From the NYT obituary piece for Horace Ashenfelter, the antithesis of this thread title. IMO one of the best descriptions of the steeplechase for the non-fan-

    Ashenfelter’s event was the 3,000-meter steeplechase — a punishing obstacle course of nearly two miles with 28 waist-high hurdles that do not topple, seven of them followed by water pits almost 12 feet long. Runners leap most of the fixed hurdles, but at the water jumps they use it as a step to bound toward the shallower end; after splashing down, they scamper out to continue the race.

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  • tandfman
    replied
    I just used Google and found the original. Yes, the word was "close" and the article appeared on the website of the Anchorage Daily News.

    https://www.adn.com/sports/running/2...championships/

    I don't know why anyone would find a version of that article translated into a foreign language, then translate it back into English, and publish it as news 7 weeks after the race.

    Leave a comment:


  • tandfman
    replied
    Originally posted by Pego View Post
    I suspect, detailed=close.
    You're probably right, given the context. But again, it looks as if the original text was translated from English into some other language, and then translated back to English. I wonder what language. We'll probably never know.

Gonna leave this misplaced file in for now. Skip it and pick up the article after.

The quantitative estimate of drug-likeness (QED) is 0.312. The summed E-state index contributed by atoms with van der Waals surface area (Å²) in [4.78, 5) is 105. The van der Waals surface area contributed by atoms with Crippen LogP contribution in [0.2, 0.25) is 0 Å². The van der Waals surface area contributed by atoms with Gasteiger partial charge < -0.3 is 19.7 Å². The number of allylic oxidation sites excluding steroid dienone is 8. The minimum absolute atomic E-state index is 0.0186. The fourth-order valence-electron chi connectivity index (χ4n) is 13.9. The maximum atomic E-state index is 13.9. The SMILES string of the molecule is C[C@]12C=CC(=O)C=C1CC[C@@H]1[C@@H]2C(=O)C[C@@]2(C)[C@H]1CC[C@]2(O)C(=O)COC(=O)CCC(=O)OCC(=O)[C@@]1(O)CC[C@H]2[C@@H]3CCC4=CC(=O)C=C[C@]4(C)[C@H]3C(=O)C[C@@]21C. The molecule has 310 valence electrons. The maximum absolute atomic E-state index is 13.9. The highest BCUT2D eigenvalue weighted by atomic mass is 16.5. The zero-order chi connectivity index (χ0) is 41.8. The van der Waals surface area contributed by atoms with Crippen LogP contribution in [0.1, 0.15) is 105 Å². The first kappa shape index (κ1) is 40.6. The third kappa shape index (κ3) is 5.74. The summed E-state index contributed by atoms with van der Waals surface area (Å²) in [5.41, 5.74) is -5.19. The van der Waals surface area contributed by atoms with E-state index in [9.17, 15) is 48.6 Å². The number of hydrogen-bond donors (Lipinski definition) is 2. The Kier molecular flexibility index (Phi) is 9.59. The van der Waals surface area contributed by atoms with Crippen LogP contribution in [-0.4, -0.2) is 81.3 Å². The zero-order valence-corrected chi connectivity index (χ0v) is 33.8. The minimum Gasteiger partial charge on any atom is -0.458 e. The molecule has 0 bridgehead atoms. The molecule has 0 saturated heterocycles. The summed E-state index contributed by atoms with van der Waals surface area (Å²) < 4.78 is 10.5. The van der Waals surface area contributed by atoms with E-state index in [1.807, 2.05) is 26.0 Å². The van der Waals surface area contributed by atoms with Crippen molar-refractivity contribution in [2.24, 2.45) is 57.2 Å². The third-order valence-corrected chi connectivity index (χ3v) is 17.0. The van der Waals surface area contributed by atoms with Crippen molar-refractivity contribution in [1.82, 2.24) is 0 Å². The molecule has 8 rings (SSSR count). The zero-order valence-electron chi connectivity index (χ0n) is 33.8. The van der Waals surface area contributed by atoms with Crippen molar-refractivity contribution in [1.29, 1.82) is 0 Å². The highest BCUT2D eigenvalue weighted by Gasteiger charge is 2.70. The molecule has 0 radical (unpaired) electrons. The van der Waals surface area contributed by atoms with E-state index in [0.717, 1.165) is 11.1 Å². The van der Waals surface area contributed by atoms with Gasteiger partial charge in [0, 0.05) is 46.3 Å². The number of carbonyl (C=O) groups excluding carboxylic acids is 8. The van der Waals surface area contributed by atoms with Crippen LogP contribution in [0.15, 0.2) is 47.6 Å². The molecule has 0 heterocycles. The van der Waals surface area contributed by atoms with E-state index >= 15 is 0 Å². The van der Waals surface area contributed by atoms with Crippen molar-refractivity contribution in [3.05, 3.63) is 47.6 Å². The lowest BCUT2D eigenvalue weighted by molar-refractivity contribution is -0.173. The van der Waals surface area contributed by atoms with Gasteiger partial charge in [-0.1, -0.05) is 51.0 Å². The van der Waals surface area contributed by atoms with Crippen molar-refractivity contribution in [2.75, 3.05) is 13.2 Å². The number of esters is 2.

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  • Pego
    replied
    Originally posted by tandfman
    I'm not sure what a detailed second is supposed to mean.
    I suspect, detailed=close.

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  • Powell
    replied
    Originally posted by Atticus View Post
    I realize that Milesplit articles are frequently written by non-professionals (with little editorial oversight), but this is linked on the front page here. It made me LOL.

    How 'low' can you go?
    That doesn't really belong in this thread, though. It's just poor writing skills, not clueless writing about T&F.

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  • tandfman
    replied
    Here's a weird one. The headline reads:

    >>Alaska’s Ostrander a detailed second at NCAA West Area cross nation championships<<

    This also sounds as if it had been translated from another language. West Area means West Region, and cross nation means cross country. I'm not sure what a detailed second is supposed to mean.

    The other odd thing is that the article appears here:

    https://kaplanherald.com/2017/12/30/...championships/

    Note that it bears today's date, December 30, 2017, but it says:

    >> Allie Ostrander finished a close second in the women‘s race at Friday‘s NCAA West Region cross-country championships in Seattle.<<

    Well, the race did happen on a Friday, but that was seven weeks ago. Why is it news today?

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  • tandfman
    replied
    I can understand how a literal translation could give you circle for throwing instead of throwing circle, but valve baton racing? That just boggles.

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  • Atticus
    replied
    Originally posted by tandfman View Post
    How about this description of our sport:
    >>Sport jargon such as circle for throwing, bar clearence, valve baton racing and starting area describe track & field<<
    Valve baton racing? Wow!
    http://www.novaguide.gr/en/show/1016...llenge-league/
    Ha! Literal translations are tricky. I suspect an idiom got in the way.